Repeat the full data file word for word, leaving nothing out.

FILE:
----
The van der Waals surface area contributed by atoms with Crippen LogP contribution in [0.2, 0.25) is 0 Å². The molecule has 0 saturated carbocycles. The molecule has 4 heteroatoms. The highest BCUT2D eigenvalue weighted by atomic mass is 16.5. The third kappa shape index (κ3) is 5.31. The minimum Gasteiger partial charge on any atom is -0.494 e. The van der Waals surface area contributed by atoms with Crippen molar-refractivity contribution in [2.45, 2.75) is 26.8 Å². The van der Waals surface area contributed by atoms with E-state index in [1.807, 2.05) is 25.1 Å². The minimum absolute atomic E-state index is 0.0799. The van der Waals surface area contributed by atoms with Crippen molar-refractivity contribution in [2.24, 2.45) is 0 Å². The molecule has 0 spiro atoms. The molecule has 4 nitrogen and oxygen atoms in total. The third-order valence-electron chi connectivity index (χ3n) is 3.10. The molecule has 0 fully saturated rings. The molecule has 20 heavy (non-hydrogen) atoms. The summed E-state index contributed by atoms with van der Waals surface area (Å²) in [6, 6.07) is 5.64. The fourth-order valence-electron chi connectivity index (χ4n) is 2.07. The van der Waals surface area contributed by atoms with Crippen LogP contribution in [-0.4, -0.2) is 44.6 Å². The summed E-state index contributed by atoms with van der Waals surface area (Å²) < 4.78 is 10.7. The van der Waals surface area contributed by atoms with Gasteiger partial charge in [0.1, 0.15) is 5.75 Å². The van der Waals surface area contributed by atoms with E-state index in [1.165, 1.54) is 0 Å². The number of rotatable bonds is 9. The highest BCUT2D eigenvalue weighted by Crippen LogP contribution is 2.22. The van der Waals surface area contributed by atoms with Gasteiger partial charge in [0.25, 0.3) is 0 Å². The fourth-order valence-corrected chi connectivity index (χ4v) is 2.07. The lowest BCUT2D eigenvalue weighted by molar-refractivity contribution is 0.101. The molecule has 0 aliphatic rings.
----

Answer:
The van der Waals surface area contributed by atoms with Crippen LogP contribution in [0.2, 0.25) is 0 Å². The molecule has 0 saturated carbocycles. The molecule has 4 heteroatoms. The highest BCUT2D eigenvalue weighted by atomic mass is 16.5. The third kappa shape index (κ3) is 5.31. The minimum Gasteiger partial charge on any atom is -0.494 e. The van der Waals surface area contributed by atoms with Crippen molar-refractivity contribution in [2.45, 2.75) is 26.8 Å². The van der Waals surface area contributed by atoms with E-state index in [1.807, 2.05) is 25.1 Å². The minimum absolute atomic E-state index is 0.0799. The van der Waals surface area contributed by atoms with Crippen molar-refractivity contribution in [2.24, 2.45) is 0 Å². The molecule has 0 spiro atoms. The molecule has 4 nitrogen and oxygen atoms in total. The third-order valence-electron chi connectivity index (χ3n) is 3.10. The molecule has 0 fully saturated rings. The molecule has 20 heavy (non-hydrogen) atoms. The summed E-state index contributed by atoms with van der Waals surface area (Å²) in [6, 6.07) is 5.64. The fourth-order valence-electron chi connectivity index (χ4n) is 2.07. The van der Waals surface area contributed by atoms with Crippen LogP contribution in [-0.4, -0.2) is 44.6 Å². The summed E-state index contributed by atoms with van der Waals surface area (Å²) < 4.78 is 10.7. The van der Waals surface area contributed by atoms with Gasteiger partial charge in [0.1, 0.15) is 5.75 Å². The van der Waals surface area contributed by atoms with E-state index in [1.165, 1.54) is 0 Å². The number of rotatable bonds is 9. The highest BCUT2D eigenvalue weighted by Crippen LogP contribution is 2.22. The van der Waals surface area contributed by atoms with Gasteiger partial charge in [0.25, 0.3) is 0 Å². The fourth-order valence-corrected chi connectivity index (χ4v) is 2.07. The lowest BCUT2D eigenvalue weighted by molar-refractivity contribution is 0.101. The molecule has 0 aliphatic rings.